BRIGHTON, England — Three thoughts from Manchester City’s 2-0 win away at Brighton and Hove Albion in the Premier League.
1. City hold nerve at Brighton
After their title rivals had lost their heads, Manchester City kept theirs. Victory at Brighton did not come easy to the Premier League title favourites, but at least they did not concede three goals like each of Arsenal, Liverpool and Chelsea have done on opening weekend.
Sergio Aguero’s 70th-minute opening goal, set up for him by first Kevin De Bruyne and then David Silva seizing on a Dale Stephens mistake, and an own-goal by Lewis Dunk six minutes later from Fernandinho’s cross set City up for a winning start, just as they were struggling to break Brighton’s resolution.
There was little sign here of Pep Guardiola rethinking his approach to English football over the summer. City played the patient, technical passing football with which the Catalan made his name, and his starting lineup was adventurous; Sergio Aguero and Gabriel Jesus started together ahead of twinned playmakers De Bruyne and Silva. Spanish magician Silva has chosen to begin the season with the same close-cropped hairstyle as his manager.
As expected, the visitors utterly dominated possession but they did not totally dominate Brighton until the goals came. Chris Hughton had set his team up to soak up pressure, hoping to attack on the counter, though winger Izzy Brown, on loan from Chelsea, lasted just 23 minutes before he was forced to limp from the field with a muscle injury.
For all the time they had on the ball, it took until the half-hour mark for City to create a genuine chance. Jesus had the ball in the net, but was correctly ruled to have handled the ball with his second touch after De Bruyne’s pass. The Brazilian, legally this time, soon after forced Brighton goalkeeper Mathew Ryan into an excellent, point-blank save after Aguero’s drifting cross, before Jesus jabbed the rebound wide.
Until scoring, Aguero had not looked especially sharp. His 52nd minute miss of a chance he would typically lash in suggested early-season rustiness. And City’s failure to capitalise on their dominance of the ball might have been costly. Danilo had to hurriedly clear danger when Ederson flapped at a Markus Suttner cross, before Shane Duffy and then Dunk and Davy Propper had successive efforts. City had repeatedly failed to properly clear a corner.
Eventually, though, they recovered their step before then finding their range.
2. Brighton no soft touch
time was celebrated by the ground being swathed in blue and white flags. This was Albion’s first match in England’s top division since 1983. Since then, the club has escaped extinction and survived the old Goldstone Ground being sold to developers with no home to go to before a “temporary” 12 years at the Withdean Stadium.
The Amex Stadium, home since 2011, is Premier League ready and rocked with noise throughout. A pre-match film on the stadium’s big screens reminded of the club’s amazing journey after the coastal city had been awash with replica shirts. As kickoff approached, the stands rang out with chants of “Albion, Albion” and “Seagulls, Seagulls” that drowned out a pre-match interview with former goalkeeper Michel Kuipers.
Hughton’s team set off with the intention of harvesting that fervour by firing straight into their aristocratic opponents with some Championship-style tackling, but soon found themselves on the back foot, only to eventually gain some territory at the end of the half, and in that flurry of chances before Aguero’s goal.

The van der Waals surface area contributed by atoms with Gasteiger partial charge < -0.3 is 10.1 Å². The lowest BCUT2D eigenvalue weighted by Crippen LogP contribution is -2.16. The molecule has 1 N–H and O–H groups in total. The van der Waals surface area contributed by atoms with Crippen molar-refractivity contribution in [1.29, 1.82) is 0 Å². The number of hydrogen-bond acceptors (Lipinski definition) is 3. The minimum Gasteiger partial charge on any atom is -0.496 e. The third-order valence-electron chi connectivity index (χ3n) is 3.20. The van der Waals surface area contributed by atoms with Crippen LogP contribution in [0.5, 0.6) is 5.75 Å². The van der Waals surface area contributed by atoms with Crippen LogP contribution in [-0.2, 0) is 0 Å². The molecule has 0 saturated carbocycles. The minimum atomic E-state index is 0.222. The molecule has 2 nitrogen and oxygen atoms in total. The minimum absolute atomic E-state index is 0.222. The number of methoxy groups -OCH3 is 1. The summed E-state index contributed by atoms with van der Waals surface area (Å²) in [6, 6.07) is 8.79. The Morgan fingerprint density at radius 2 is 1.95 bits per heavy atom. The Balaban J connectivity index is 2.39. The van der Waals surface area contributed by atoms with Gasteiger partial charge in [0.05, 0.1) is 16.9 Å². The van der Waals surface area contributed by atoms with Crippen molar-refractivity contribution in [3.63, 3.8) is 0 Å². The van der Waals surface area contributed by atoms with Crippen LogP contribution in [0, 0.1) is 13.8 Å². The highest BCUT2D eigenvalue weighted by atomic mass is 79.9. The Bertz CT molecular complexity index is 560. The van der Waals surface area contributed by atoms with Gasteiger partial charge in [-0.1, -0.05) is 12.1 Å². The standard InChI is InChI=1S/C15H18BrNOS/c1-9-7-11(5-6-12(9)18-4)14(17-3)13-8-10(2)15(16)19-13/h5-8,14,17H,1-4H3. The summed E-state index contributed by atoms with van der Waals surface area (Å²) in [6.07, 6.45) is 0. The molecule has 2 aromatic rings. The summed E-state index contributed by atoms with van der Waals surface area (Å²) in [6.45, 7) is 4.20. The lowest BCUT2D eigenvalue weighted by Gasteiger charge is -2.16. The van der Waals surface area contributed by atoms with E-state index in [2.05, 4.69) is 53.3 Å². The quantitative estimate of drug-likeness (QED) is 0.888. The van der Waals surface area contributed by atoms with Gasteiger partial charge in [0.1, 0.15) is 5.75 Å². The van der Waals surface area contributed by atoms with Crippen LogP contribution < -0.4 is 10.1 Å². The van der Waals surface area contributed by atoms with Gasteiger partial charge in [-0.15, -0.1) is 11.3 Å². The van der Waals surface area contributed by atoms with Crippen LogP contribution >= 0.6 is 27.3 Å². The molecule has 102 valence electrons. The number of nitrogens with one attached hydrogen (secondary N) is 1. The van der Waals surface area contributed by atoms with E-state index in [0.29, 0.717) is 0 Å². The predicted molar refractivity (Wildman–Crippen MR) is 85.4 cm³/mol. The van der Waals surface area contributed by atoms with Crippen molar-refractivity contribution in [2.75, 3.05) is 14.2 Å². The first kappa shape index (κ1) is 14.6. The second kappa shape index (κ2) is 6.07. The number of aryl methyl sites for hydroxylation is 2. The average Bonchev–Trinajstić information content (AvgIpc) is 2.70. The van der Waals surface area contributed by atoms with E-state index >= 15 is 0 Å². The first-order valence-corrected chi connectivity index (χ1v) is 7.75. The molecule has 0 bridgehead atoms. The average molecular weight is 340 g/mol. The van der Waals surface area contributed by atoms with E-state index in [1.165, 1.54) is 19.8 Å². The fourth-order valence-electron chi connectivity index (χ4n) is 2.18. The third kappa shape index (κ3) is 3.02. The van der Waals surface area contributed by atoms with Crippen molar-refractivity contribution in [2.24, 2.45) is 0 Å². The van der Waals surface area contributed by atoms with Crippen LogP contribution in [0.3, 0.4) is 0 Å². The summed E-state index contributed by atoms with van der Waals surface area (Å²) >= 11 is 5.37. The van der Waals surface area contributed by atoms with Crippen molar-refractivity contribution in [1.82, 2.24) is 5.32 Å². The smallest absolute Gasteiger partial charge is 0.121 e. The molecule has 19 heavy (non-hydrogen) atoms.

City were certainly discomfited by Brighton’s drive and endeavour. Their doggedness against the Premier League’s most gifted opposition suggested they are unlikely to be a soft touch for anyone.
3. Guardiola’s billionaires still looking for a blend?
The sight of Claudio Bravo on the City bench was a reminder of last season’s goalkeeping calamities. Premier League debutant Ederson, the world’s most expensive goalkeeper at £35 million, was under the spotlight his Chilean backup wilted under last season, though his new team’s dominance meant this was not a match to fully test his mettle.
He did, though, save his first shot comfortably, a looping header from Dunk in the 45th minute. Such a simple thing appeared beyond Bravo last season, and though Ederson’s lack of commitment to Suttner’s cross in the 55th minute and the chaos that followed suggested he was not totally comfortable, a clean sheet is a good start.
Wing-back partnership Kyle Walker and Danilo were fellow debutants costing a combined £81.5m, playing outside a trio of central defenders in Vincent Kompany, John Stones and Nicolas Otamendi. Danilo, on the left, took every available opportunity to cut in on his favoured right foot while Walker was always an outlet on his flank, though Silva and De Bruyne both seemed hesitant to use him. Playing through the middle seemed the order of the day, rather than using the flanks, which seemed a waste of two high-quality and willing wing-backs; Walker looked especially keen to get forward.
Meanwhile, Eliaquim Mangala being sat alongside Bravo conjured memories of another of City’s many forgotten men. Three at the back cleared the cupboards of central defenders, and the Frenchman is current first reserve in the absence of any further summer additions. Added to that, Raheem Sterling and Leroy Sane started on the bench, as did £43m Bernardo Silva, a late sub for Aguero, after Sane replaced Danilo with 22 minutes left on the clock and Sterling had replaced Jesus ten minutes earlier.
City truly have a true embarrassment of riches but his team’s toils at Brighton suggested that Guardiola is still seeking a blend.
John Brewin is a staff writer for ESPN FC. Follow him on Twitter @JohnBrewinESPN.